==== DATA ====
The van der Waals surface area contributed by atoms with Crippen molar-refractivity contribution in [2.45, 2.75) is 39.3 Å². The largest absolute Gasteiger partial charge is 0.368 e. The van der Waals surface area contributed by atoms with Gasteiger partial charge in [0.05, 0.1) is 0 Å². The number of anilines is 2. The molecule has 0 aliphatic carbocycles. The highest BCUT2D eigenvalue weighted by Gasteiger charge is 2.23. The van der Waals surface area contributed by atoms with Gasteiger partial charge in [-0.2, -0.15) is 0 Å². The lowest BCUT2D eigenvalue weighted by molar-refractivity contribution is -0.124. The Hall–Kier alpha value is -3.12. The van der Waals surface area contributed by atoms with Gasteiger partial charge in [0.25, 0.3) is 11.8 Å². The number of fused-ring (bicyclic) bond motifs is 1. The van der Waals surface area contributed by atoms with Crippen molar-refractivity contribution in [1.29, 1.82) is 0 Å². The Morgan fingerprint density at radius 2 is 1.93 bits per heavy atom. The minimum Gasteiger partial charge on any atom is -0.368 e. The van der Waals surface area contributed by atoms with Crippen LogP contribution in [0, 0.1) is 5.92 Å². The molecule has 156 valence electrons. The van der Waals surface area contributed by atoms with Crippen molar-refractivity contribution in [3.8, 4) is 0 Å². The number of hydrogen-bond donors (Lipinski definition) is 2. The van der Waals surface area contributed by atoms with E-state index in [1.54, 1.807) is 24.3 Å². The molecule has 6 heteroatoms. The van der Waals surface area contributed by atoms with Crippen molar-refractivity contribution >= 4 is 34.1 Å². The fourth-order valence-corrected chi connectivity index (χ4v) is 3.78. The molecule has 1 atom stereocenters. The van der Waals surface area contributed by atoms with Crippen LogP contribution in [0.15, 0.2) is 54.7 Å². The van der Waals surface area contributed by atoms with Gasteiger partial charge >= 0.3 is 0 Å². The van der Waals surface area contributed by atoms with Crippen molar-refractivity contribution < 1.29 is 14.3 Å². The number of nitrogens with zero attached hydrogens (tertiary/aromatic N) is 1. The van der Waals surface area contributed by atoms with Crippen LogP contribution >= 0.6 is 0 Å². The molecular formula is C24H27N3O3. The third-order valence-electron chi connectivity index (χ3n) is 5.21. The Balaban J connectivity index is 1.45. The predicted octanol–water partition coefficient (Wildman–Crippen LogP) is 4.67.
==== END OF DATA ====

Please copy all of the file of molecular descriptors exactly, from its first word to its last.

The van der Waals surface area contributed by atoms with Crippen molar-refractivity contribution in [2.45, 2.75) is 39.3 Å². The largest absolute Gasteiger partial charge is 0.368 e. The van der Waals surface area contributed by atoms with Gasteiger partial charge in [0.05, 0.1) is 0 Å². The number of anilines is 2. The molecule has 0 aliphatic carbocycles. The highest BCUT2D eigenvalue weighted by Gasteiger charge is 2.23. The van der Waals surface area contributed by atoms with Gasteiger partial charge in [-0.2, -0.15) is 0 Å². The lowest BCUT2D eigenvalue weighted by molar-refractivity contribution is -0.124. The Hall–Kier alpha value is -3.12. The van der Waals surface area contributed by atoms with Gasteiger partial charge in [0.25, 0.3) is 11.8 Å². The number of fused-ring (bicyclic) bond motifs is 1. The van der Waals surface area contributed by atoms with Crippen molar-refractivity contribution in [1.29, 1.82) is 0 Å². The Morgan fingerprint density at radius 2 is 1.93 bits per heavy atom. The minimum Gasteiger partial charge on any atom is -0.368 e. The van der Waals surface area contributed by atoms with Crippen LogP contribution in [0, 0.1) is 5.92 Å². The molecule has 156 valence electrons. The van der Waals surface area contributed by atoms with Crippen molar-refractivity contribution in [3.8, 4) is 0 Å². The number of hydrogen-bond donors (Lipinski definition) is 2. The van der Waals surface area contributed by atoms with E-state index in [1.54, 1.807) is 24.3 Å². The molecule has 6 heteroatoms. The van der Waals surface area contributed by atoms with Crippen molar-refractivity contribution >= 4 is 34.1 Å². The fourth-order valence-corrected chi connectivity index (χ4v) is 3.78. The molecule has 1 atom stereocenters. The van der Waals surface area contributed by atoms with Crippen LogP contribution in [0.15, 0.2) is 54.7 Å². The van der Waals surface area contributed by atoms with Gasteiger partial charge >= 0.3 is 0 Å². The van der Waals surface area contributed by atoms with Crippen molar-refractivity contribution < 1.29 is 14.3 Å². The number of nitrogens with zero attached hydrogens (tertiary/aromatic N) is 1. The van der Waals surface area contributed by atoms with Crippen LogP contribution >= 0.6 is 0 Å². The molecular formula is C24H27N3O3. The third-order valence-electron chi connectivity index (χ3n) is 5.21. The Balaban J connectivity index is 1.45. The predicted octanol–water partition coefficient (Wildman–Crippen LogP) is 4.67.